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Apple Blames Rotten Holiday Quarter on Supply Chain, Economy

Apple Blames Rotten Holiday Quarter on Supply Chain, Economy

(Bloomberg) -- Apple Inc. shares rebounded Friday as investors looked past a disappointing quarter that was hurt by supply-chain snags, focusing instead on the tech giant’s longer-term prospects.

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The stock jumped 4.2% to $157.22 in New York, shaking off a decline in early trading. Despite some of Apple’s worst holiday numbers in years, investors saw hopeful signs in the company’s latest results, including a jump in services revenue.

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During a conference call Thursday, Chief Executive Officer Tim Cook also pointed to a rebound in China, which is emerging from strict Covid-19 rules, and said Apple’s production problems have subsided.

“The world continues to face unprecedented circumstances — from inflation to war in Eastern Europe to the enduring impacts of the pandemic — and we know that Apple is not immune to it,” Cook said on a conference call. “But whatever conditions we face, our approach is always the same. We are thoughtful and deliberate.”

Revenue fell 5.5% to $117.2 billion in the December quarter, Apple’s biggest sales period of the year, coming in well short of the average Wall Street estimate of $121.1 billion. It was Apple’s first quarterly decline since 2019 and the first time the company has missed analysts’ holiday sales projections since 2015.

The iPhone and Mac were particular weak spots for Apple last quarter, dragged down by a broader slump afflicting mobile devices and computers. The Covid restrictions in China added to Apple’s woes, making it harder to ship enough of the most popular versions of the iPhone. Timing was another issue: The company didn’t launch new Macs and HomePods until recent weeks, missing the end of the holiday quarter.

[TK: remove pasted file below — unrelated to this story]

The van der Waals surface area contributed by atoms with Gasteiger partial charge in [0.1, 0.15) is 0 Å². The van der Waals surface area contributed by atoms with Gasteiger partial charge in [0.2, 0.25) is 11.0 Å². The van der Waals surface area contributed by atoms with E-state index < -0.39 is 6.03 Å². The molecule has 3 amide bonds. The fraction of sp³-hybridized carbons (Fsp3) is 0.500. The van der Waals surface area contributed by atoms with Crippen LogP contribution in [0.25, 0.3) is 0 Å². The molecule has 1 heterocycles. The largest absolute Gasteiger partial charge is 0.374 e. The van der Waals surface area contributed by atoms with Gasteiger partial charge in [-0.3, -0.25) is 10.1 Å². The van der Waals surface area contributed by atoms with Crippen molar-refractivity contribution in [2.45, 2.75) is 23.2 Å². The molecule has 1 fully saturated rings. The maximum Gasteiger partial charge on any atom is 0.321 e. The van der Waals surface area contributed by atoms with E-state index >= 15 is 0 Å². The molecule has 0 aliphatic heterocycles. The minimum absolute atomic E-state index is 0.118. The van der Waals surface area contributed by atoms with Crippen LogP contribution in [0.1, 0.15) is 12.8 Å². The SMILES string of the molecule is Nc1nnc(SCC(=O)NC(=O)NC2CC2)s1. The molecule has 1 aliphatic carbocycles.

Earnings came in at $1.88 per share during the fiscal first quarter, which ended Dec. 31. That compared with an average estimate of $1.94 per share.

The Cupertino, California-based company didn’t provide a detailed outlook for the second quarter, continuing an approach it adopted at the start of the pandemic in 2020, but it did lay out some expectations.

Apple said that its performance in the March quarter would mirror that of the first quarter. That means a revenue decline of about 5% — compared with $97.3 billion a year earlier — could be in the cards. On the positive side, the company said iPhone revenue would accelerate in the March quarter and that services revenue would grow. However, the iPad and Mac will likely decline.

Apple shares had closed up 3.7% at $150.82 in New York Thursday. They have gained 16% this year.

Apple generated $65.8 billion from the iPhone in the period, missing the estimate of $68.3 billion. That also represents a decline from the $71.6 billion that the product brought in a year earlier.

While the latest iPhone was a more significant leap than the previous version, the factories producing the popular Pro models in China were shuttered for weeks during the quarter due to pandemic restrictions.

The company made $7.74 billion from the Mac, far short of the $9.7 billion estimate. That’s also a significant drop from $10.9 billion a year ago.

It was a tough year-over-year comparison given that Apple launched a revamped MacBook Pro line in the previous holiday period. This time around, it didn’t update the MacBook Pro and Mac mini models until the current quarter.

The wearables, home and accessories division — a unit that includes the Apple Watch, HomePod speakers, Apple TV, AirPods and Beats products — brought in $13.5 billion. That fell short of Wall Street expectations of $15.3 billion. The division’s sales also represented a decline from last year’s $14.7 billion.

Other areas fared better. The iPad brought in $9.4 billion, beating the estimate of $7.8 billion. Apple launched minor iPad Pro updates and a revamped entry-level model in October. That led to growth from a weaker iPad quarter a year ago.

Services generated $20.8 billion, exceeding estimates of $20.5 billion and growing from $19.5 billion a year ago. A price hike helped. The cost of Apple Music climbed by $1 per month, with Apple TV+ going up by $2. The category also includes the App Store, AppleCare customer service and repairs, and offerings like Arcade and News+.

Chief Financial Officer Luca Maestri noted that the services revenue was a record total and that — holding currency constant — the company increased its overall sales.

And Cook said that Apple would continue to refine its supply chain.

“The last three years have been a pretty difficult time, between Covid and silicon shortages and the like,” he said. “I think we have had a very resilient supply chain.”

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